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# Vacuum chuck application..Calculator for axial pull out forces based on flute helix, material and cutting conditions ?. Is there such a thing ?.

#### Wsurfer

##### Cast Iron
Like the title says, looking for a calculator if it exists, as I'm math challenged. The setup I have is currently working (Mic-6 .05 to .25" thick part in a custom vacuum fixture). What I have is working, but would like to decrease cycle time without scraping part and broken tooling. I realize there's a lot of trial and error / variables, but a gross reality check would be nice.

##### Cast Iron
If you calculate the tangential force from a hp/torque calculator you can multiply that by the helix angle of the tool divided by 90. That should give you a rough approximation as to how much axial lift force your tool is generating in the cut.

#### DavidScott

##### Diamond
It's way more complicated than that. Corners lift far easier than the middle of straight sections and those "fingers" on the right are prime examples of easy to lift areas. Corncob mills produce much less lift than any other end mills and my Mitsubishi ASX445 face mill doesn't lift parts, even if I forget to turn the vacuum on so these are good tools to rough with.

##### Cast Iron
It's way more complicated than that. Corners lift far easier than the middle of straight sections and those "fingers" on the right are prime examples of easy to lift areas. Corncob mills produce much less lift than any other end mills and my Mitsubishi ASX445 face mill doesn't lift parts, even if I forget to turn the vacuum on so these are good tools to rough with.
That is true, however my point still stands. The force generated by the cutter is fairly constant through out the cut based on engagement. It's up to your own engineering insight whether or not your part/fixture combo has enough material being supported by vacuum around where the cutter will be at all times to counteract that force. The reason why corners lift in vacuum fixtures is b/c there is less square inches being affected by vacuum in that area (effectively 75% less).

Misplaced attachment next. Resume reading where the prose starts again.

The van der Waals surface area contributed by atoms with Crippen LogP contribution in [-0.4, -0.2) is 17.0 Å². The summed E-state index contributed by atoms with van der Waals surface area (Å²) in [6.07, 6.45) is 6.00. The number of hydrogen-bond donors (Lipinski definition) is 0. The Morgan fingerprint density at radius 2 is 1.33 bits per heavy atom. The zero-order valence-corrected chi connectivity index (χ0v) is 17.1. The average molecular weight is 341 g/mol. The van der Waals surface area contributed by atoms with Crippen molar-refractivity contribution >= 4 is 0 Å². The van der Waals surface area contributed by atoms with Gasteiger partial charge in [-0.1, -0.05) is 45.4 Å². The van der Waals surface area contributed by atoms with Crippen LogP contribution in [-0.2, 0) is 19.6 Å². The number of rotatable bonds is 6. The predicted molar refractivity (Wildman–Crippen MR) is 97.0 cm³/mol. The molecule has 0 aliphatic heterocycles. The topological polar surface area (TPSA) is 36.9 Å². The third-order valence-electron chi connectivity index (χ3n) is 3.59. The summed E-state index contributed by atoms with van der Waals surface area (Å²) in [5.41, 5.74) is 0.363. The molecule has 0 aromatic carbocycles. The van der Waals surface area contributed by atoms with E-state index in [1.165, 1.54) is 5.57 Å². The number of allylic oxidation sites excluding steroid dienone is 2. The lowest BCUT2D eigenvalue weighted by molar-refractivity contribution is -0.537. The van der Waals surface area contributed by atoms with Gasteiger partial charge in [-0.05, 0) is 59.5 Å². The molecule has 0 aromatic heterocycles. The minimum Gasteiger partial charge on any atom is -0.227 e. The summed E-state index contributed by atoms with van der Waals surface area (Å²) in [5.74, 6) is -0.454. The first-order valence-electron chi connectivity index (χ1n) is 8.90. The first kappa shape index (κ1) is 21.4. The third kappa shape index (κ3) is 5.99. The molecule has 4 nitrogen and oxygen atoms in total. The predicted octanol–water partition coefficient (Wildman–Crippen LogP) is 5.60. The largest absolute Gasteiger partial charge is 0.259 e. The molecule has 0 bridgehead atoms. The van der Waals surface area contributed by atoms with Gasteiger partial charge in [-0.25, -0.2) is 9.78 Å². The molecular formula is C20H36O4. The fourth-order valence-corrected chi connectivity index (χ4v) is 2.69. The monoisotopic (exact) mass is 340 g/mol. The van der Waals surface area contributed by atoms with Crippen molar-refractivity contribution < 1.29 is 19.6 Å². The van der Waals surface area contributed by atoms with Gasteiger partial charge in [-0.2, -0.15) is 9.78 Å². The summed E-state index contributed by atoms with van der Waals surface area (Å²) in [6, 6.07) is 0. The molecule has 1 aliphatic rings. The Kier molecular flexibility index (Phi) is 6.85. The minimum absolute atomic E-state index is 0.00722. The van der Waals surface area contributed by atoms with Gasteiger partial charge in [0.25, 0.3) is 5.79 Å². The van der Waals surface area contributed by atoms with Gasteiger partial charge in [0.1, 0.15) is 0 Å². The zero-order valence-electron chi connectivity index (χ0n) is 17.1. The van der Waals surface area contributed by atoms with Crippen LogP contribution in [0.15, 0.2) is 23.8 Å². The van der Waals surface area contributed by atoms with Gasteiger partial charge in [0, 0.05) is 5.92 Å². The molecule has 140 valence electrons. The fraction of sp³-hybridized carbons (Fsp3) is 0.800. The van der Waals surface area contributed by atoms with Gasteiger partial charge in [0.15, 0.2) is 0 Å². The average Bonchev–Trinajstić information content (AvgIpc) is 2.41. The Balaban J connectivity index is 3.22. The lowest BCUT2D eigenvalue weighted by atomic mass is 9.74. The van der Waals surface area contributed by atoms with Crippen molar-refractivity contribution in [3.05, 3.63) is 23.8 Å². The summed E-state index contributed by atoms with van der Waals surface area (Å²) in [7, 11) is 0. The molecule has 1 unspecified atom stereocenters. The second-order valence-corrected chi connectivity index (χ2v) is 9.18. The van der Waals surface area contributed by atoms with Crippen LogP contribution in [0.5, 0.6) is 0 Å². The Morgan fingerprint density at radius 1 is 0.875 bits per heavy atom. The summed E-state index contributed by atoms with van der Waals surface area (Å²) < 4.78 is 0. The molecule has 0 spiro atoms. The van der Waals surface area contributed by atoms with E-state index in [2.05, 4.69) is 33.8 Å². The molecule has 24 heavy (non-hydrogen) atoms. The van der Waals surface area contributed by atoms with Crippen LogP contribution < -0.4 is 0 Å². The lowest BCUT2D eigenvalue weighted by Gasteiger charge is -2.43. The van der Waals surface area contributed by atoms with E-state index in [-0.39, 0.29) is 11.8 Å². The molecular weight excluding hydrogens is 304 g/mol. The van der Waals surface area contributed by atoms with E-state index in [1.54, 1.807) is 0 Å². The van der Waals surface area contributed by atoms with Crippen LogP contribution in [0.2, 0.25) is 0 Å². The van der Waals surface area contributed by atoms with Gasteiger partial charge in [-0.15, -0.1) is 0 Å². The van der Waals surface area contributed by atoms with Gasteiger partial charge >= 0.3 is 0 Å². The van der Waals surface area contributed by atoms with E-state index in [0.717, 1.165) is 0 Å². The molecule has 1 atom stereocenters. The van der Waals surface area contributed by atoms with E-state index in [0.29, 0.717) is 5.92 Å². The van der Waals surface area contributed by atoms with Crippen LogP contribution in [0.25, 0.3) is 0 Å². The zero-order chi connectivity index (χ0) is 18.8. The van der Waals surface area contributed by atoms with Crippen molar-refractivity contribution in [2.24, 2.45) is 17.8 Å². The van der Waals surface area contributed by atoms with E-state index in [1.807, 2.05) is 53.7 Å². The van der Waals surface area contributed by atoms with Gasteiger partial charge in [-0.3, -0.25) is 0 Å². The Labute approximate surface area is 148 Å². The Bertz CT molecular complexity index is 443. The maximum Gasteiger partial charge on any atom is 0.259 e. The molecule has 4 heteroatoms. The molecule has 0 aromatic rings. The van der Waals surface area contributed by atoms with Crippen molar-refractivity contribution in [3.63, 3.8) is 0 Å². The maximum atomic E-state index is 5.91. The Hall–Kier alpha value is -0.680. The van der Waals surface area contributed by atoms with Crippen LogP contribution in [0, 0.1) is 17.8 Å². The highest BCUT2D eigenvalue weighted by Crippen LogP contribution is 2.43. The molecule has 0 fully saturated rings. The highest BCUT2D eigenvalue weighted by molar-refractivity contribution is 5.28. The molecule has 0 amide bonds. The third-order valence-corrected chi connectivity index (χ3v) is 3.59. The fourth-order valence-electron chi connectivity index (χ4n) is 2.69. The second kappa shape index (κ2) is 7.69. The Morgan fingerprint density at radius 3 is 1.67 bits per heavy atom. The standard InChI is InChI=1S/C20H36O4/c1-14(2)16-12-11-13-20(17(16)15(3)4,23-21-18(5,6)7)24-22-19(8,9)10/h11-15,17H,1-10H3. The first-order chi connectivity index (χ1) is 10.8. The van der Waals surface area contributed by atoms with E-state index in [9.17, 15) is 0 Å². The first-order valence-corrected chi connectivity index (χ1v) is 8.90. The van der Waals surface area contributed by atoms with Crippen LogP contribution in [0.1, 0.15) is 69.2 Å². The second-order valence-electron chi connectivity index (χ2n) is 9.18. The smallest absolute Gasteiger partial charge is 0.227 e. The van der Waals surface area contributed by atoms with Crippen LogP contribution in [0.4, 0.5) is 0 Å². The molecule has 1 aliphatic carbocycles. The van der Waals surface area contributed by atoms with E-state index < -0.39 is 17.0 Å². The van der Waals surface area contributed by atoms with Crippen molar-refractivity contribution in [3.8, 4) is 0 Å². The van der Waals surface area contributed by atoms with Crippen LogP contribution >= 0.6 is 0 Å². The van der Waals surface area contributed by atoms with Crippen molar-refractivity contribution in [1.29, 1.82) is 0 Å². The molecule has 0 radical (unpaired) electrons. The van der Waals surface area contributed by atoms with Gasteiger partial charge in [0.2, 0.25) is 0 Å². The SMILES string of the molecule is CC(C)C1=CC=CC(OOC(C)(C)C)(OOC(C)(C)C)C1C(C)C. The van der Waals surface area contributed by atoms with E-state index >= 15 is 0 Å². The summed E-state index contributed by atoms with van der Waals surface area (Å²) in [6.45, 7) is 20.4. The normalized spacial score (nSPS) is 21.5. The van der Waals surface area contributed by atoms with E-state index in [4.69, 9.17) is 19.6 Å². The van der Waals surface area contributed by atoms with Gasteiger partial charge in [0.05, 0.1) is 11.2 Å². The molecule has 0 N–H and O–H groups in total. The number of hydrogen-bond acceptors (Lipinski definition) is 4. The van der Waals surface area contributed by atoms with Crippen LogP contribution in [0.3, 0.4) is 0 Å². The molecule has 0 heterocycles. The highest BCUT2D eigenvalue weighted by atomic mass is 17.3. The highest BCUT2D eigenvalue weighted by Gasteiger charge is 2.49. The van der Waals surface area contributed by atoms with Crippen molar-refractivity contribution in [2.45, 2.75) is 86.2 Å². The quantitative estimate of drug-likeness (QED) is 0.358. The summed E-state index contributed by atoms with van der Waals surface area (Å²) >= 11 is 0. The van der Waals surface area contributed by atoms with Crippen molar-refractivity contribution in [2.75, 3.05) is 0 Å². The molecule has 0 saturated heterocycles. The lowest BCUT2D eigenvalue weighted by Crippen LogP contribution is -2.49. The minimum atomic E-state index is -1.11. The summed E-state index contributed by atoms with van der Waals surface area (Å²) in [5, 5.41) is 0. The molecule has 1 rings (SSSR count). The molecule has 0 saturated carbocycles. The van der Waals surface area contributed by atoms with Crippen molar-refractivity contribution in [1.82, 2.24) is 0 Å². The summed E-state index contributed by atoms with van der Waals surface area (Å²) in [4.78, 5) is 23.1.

#### Scruffy887

##### Titanium
Is that a part shape cut from a rectangle? The outside shape is where you will have the most issues. You can get down spirals for outer perimeter and they will also work really well on other features as long as flood clears the chips. Rule of thumb is about 13 psi max holding power. Down spiral and straight bits can make a huge difference in cycle time. Up spiral did not work for my application even though the sheet had thousands of pounds of hold down. The smallish pieces were "onion skinned" but the up cut broke the vacuum.

#### DavidScott

##### Diamond
It looks like the profile is cut when it's a plate and nrsted in the fixture to locate.

##### Cast Iron
I might suggest you redo your gasket profile so you get more surface area under vacuum. I usually only leave .050" from the outside edge of my gasket to the edge of the part. Also you're giving up a lot of area by just lopping off sections that have holes in stead of O-ringing off the holes individually and having the gasket going around the full outside profile.

How many inHg is that fixture holding right now?

#### Wsurfer

##### Cast Iron